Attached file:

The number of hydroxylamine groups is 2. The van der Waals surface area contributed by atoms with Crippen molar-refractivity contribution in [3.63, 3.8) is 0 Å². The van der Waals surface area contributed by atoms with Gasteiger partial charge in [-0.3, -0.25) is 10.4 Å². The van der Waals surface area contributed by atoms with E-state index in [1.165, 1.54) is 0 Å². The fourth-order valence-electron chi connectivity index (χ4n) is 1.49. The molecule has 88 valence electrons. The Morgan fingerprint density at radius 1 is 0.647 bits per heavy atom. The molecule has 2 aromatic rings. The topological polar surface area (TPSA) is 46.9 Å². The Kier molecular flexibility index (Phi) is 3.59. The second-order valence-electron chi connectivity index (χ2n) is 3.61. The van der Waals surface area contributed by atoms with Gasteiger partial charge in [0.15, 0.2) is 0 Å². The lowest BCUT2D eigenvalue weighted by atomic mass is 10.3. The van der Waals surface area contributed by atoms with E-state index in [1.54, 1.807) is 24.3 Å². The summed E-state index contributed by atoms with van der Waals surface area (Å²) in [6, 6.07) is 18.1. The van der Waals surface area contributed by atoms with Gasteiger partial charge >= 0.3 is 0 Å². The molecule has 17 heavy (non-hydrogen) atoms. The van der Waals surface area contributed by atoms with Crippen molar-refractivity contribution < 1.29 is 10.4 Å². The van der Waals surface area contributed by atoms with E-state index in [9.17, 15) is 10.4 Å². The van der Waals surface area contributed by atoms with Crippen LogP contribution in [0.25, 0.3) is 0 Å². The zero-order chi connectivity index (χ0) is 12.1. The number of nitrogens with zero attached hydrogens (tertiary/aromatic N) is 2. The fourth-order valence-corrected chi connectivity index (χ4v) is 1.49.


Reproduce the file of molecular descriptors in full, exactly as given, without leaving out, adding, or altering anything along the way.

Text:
The number of hydroxylamine groups is 2. The van der Waals surface area contributed by atoms with Crippen molar-refractivity contribution in [3.63, 3.8) is 0 Å². The van der Waals surface area contributed by atoms with Gasteiger partial charge in [-0.3, -0.25) is 10.4 Å². The van der Waals surface area contributed by atoms with E-state index in [1.165, 1.54) is 0 Å². The fourth-order valence-electron chi connectivity index (χ4n) is 1.49. The molecule has 88 valence electrons. The Morgan fingerprint density at radius 1 is 0.647 bits per heavy atom. The molecule has 2 aromatic rings. The topological polar surface area (TPSA) is 46.9 Å². The Kier molecular flexibility index (Phi) is 3.59. The second-order valence-electron chi connectivity index (χ2n) is 3.61. The van der Waals surface area contributed by atoms with Gasteiger partial charge in [0.15, 0.2) is 0 Å². The lowest BCUT2D eigenvalue weighted by atomic mass is 10.3. The van der Waals surface area contributed by atoms with E-state index in [1.54, 1.807) is 24.3 Å². The summed E-state index contributed by atoms with van der Waals surface area (Å²) in [6, 6.07) is 18.1. The van der Waals surface area contributed by atoms with Gasteiger partial charge >= 0.3 is 0 Å². The molecule has 17 heavy (non-hydrogen) atoms. The van der Waals surface area contributed by atoms with Crippen molar-refractivity contribution < 1.29 is 10.4 Å². The van der Waals surface area contributed by atoms with E-state index in [9.17, 15) is 10.4 Å². The van der Waals surface area contributed by atoms with Crippen LogP contribution in [0.25, 0.3) is 0 Å². The zero-order chi connectivity index (χ0) is 12.1. The number of nitrogens with zero attached hydrogens (tertiary/aromatic N) is 2. The fourth-order valence-corrected chi connectivity index (χ4v) is 1.49.